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Controversial pro sports-style protests are spreading through local high school athletics.

TRIBUNE PHOTO: JAKE MCNEAL - Parkrose High Schools varsity girls volleyball team knelt Oct. 2 during the national anthem before the game against St. Helens High School.

This story has been updated from its original version.

Parkrose High School's varsity girls volleyball team felt their bodies tingling before a home game against St. Helens High School on Oct. 2. Not because of the competition, but because of what they planned to do before it.

"They felt really anxious, but also really proud," said Kiara Johnson, a PHS senior who led the team with her decision to kneel that day during the national anthem. "It was really intense."

Kneeling during "The Star-Spangled Banner" began as a protest by professional football players against police violence targeting African-Americans; now the practice has spread to local high school athletes.

Johnson said she didn't plan that the opponent would be St. Helens the first time the entire team kneeled during the anthem. But there was no doubt it struck a particular chord.

"If there was any school that would be extremely offended by it, it would be them," Johnson said. She claims that her teammates have heard that team or their supporters use racial slurs like "the n-word with a hard R."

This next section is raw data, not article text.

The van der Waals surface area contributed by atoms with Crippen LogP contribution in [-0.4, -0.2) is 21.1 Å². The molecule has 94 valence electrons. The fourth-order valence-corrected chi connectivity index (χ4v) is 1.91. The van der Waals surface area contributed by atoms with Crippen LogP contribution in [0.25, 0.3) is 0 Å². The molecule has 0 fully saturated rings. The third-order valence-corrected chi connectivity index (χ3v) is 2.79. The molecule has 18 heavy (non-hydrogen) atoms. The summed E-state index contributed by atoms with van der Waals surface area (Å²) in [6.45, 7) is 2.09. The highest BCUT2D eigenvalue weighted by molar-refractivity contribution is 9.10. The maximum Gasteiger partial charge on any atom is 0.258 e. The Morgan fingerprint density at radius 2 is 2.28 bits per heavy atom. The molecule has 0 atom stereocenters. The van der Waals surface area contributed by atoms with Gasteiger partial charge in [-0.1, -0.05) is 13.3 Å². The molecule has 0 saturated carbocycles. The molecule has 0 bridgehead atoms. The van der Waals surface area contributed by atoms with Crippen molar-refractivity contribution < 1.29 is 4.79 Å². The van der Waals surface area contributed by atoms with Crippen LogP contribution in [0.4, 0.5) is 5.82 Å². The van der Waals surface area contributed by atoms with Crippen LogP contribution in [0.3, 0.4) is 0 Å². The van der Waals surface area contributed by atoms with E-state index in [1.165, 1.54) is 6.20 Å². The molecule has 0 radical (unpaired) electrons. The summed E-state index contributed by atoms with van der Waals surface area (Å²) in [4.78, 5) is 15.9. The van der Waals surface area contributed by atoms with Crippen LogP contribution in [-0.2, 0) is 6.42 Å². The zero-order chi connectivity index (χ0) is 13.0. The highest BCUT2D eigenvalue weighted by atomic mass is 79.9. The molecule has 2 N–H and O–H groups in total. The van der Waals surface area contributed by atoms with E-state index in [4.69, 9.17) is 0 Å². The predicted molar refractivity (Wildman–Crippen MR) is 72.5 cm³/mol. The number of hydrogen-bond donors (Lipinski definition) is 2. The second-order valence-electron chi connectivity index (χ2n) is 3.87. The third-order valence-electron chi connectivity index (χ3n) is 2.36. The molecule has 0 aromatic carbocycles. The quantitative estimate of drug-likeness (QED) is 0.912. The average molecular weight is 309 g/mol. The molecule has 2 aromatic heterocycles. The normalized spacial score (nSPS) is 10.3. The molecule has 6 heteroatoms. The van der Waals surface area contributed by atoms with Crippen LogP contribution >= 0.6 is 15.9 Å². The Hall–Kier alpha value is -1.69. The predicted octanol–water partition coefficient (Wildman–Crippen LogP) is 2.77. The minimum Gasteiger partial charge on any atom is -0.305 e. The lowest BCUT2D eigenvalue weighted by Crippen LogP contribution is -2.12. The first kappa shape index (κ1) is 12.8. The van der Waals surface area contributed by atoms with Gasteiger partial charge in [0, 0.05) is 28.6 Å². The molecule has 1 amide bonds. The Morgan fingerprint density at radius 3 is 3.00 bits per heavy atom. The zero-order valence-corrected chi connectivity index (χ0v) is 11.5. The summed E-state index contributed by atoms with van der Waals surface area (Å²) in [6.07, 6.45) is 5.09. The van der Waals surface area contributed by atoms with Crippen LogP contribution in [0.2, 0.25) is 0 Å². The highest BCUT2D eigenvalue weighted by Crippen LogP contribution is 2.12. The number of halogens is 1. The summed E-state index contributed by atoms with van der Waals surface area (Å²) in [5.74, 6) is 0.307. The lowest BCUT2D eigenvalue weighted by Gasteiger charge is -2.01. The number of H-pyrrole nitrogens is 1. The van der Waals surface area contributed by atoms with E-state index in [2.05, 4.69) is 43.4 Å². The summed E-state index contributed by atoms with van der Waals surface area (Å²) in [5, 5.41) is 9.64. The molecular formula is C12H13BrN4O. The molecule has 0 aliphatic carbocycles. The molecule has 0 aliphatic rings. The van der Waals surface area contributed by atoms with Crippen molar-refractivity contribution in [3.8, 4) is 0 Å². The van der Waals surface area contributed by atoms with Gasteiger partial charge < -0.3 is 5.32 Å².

Jim Carlile, the interim St. Helens High School principal, said he was unaware of any such conduct from his students or their supporters. Carlile said he witnessed the Parkrose football team kneel during its Oct. 6 game against St. Helens, and said the mood between the two teams and their cheer sections was collegial.

Johnson, the Parkrose student, said she thinks more and more students across the city are kneeling for the anthem.

"Definitely," she said. "I know players on the girls basketball team and they plan to do it as well. People are still being targeted based on the color of their skin, and I think it's really important to talk about until that comes to an end."

Anecdotal evidence seems to suggest she's right. More and more high school students — particularly girls, but some boys — around Portland are kneeling during the national anthem at sporting events.

So far, it is almost unheard of in the surrounding suburbs and rural areas.

Lincoln High School's student group, Sisters of Color, organized 67 students to take a knee during an Oct. 27 Lincoln vs. Wilson High School football game.

Many Grant High girls soccer players knelt during an Oct. 31 playoff game against Lake Oswego High School.

TRIBUNE PHOTO: MILES VANCE - A portion of the Grant High School girls soccer team knelt during the national anthem before the Oct. 31 playoff game against Lake Oswego High School. Other students have been taking a knee less visibly. Members of a Benson Polytechnic High School basketball team knelt for the anthem at least once last spring, according to a Pamplin Media Group sports reporter.

Marshall Haskins, athletic director of Portland Public Schools, said he was unsure how widespread the protests are. Haskins said through three decades of his involvement in local sports, he has always seen a certain percentage of people who don't participate in the traditional song.

"There's always kids in the stands or individual players who have chosen not to stand or put their hand over their heart, or that kind of thing," Haskins said.

The difference now is that the act is tied up in identity politics.

When the Parkrose volleyball team all took a knee, it was in stark contrast to the St. Helens team, whose members all stood and then cheered after the national anthem finished.

Mixed reaction